Even under normal circumstances, state construction is a risky and problematic exercise. It entails applying methods — ranging from the tried and tested to the unorthodox — to persuade individuals to transfer to an artificial, possibly unfamiliar, party the power to make authoritative and binding decisions. As the power so transferred might be exercised for good or evil, the individuals may sometimes feel the urge to resist the ‘external’ authority and withdraw to fortresses defended by the persons they know and trust — members of nuclear and extended families, clans, tribes, ‘kith and kin’.
Indeed, the enormity of the state construction challenge is such that the endeavour’s success is most often perceived to be positively correlated with the absence of diversity — or more precisely, with kinship connexion. As the argument goes, the state edifice will stay resilient, so long as the component units are compatible ab initio and will crumble where they (the associating parties) have little or nothing in common. This is the assumption underlying the argument that attempts at forging nation-states out of pre-colonial entities were ‘artificial’, and therefore destined to fail. It is the assumption underlying the call for the breakup of post-colonial states into ethnically homogeneous, self-governing, nations.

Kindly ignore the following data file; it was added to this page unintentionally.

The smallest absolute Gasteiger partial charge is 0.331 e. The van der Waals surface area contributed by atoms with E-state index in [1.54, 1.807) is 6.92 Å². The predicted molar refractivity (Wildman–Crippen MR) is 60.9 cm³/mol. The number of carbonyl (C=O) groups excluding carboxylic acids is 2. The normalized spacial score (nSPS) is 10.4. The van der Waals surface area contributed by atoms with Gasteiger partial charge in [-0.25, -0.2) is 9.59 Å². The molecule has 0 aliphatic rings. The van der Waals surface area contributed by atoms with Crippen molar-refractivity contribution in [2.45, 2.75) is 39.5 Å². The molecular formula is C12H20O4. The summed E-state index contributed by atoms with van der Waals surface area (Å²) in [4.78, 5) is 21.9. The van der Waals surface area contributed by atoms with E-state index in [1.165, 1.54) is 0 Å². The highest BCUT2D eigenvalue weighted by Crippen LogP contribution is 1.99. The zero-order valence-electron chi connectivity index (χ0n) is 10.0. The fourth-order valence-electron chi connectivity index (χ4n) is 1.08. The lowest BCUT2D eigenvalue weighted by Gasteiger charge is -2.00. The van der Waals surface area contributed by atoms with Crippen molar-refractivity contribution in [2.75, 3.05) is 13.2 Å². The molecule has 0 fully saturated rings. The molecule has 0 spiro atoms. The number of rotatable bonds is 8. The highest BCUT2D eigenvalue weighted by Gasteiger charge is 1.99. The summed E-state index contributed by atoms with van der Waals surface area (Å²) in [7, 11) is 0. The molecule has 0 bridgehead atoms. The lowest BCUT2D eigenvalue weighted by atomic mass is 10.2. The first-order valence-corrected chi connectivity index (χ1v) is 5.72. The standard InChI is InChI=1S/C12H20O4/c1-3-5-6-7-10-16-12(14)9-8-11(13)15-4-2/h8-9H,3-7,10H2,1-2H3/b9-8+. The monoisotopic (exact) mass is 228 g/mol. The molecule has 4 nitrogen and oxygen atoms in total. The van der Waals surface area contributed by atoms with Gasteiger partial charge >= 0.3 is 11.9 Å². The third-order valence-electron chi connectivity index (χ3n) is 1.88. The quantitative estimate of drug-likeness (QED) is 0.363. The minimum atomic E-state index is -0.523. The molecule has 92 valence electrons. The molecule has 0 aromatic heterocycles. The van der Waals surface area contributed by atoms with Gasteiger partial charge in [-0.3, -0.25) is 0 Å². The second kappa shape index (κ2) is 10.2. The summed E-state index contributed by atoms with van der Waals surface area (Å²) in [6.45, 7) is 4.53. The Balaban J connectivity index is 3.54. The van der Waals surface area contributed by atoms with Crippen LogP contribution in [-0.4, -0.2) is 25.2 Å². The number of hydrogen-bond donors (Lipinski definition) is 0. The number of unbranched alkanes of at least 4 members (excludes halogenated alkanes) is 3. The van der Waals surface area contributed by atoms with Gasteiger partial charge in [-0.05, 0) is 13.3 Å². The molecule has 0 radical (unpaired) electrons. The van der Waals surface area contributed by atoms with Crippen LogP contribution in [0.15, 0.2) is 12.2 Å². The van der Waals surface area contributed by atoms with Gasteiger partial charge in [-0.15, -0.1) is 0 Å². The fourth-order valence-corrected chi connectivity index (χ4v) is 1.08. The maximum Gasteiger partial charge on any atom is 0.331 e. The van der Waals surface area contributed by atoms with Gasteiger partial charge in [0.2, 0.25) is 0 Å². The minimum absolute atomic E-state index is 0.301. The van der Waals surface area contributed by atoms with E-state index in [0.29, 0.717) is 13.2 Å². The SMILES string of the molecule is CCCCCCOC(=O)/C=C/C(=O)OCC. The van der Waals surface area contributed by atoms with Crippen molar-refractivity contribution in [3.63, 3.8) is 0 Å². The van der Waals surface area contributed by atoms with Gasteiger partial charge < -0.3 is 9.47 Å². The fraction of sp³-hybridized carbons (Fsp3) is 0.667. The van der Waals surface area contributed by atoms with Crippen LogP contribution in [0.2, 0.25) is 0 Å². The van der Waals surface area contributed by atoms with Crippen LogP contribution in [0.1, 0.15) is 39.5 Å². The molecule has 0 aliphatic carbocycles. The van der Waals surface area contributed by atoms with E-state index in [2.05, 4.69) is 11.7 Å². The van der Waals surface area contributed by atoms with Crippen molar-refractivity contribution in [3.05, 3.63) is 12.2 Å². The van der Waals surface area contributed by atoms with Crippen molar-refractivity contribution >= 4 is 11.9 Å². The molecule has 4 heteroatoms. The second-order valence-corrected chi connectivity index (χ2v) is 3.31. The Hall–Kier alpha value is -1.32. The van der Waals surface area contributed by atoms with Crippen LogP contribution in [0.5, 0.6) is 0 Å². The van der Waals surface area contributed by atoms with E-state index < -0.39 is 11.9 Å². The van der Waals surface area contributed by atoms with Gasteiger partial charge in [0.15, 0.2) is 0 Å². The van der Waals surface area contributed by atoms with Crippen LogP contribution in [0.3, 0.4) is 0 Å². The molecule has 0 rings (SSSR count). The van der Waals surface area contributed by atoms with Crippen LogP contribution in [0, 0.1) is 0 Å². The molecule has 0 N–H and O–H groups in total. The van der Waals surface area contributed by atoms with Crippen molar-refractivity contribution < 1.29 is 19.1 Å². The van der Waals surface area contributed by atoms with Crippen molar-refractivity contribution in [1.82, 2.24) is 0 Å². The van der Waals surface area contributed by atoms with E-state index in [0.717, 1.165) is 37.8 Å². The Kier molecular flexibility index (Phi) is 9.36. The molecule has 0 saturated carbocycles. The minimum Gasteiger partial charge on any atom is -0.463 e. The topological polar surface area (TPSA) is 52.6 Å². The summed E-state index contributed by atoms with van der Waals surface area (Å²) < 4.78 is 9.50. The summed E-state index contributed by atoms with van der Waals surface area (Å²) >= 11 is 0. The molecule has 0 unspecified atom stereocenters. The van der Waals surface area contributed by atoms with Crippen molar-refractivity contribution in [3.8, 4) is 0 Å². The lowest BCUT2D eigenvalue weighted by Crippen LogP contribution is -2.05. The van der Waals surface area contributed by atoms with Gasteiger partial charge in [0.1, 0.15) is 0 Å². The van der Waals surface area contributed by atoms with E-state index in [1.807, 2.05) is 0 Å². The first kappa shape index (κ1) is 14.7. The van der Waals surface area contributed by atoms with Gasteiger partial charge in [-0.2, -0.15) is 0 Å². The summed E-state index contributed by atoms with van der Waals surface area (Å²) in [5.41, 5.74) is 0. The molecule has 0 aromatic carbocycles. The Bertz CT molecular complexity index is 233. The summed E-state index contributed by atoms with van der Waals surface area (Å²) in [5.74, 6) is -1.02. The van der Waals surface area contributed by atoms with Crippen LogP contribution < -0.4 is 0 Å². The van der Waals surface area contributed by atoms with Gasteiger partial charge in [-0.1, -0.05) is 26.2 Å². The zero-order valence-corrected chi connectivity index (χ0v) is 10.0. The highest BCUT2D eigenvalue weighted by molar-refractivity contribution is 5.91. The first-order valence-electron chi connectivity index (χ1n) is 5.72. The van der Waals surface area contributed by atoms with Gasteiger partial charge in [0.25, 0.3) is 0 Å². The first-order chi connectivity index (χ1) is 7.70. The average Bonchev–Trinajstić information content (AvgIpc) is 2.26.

The contrary view is that rather than being a direct causative agent, diversity (particularly of the ethnic or religious type) merely plays an ‘opportunistic’ role in state construction or dismantling efforts. A common language, for instance, is neither a necessary nor a sufficient condition for the viability of states. After all, there are cases of multi-ethnic states that survive and prosper. There are also examples of monolingual states or political arrangements (e.g., Somalia, Rwanda, and the former Western Region of Nigeria) whose descent into chaos was not halted by linguistic affinity.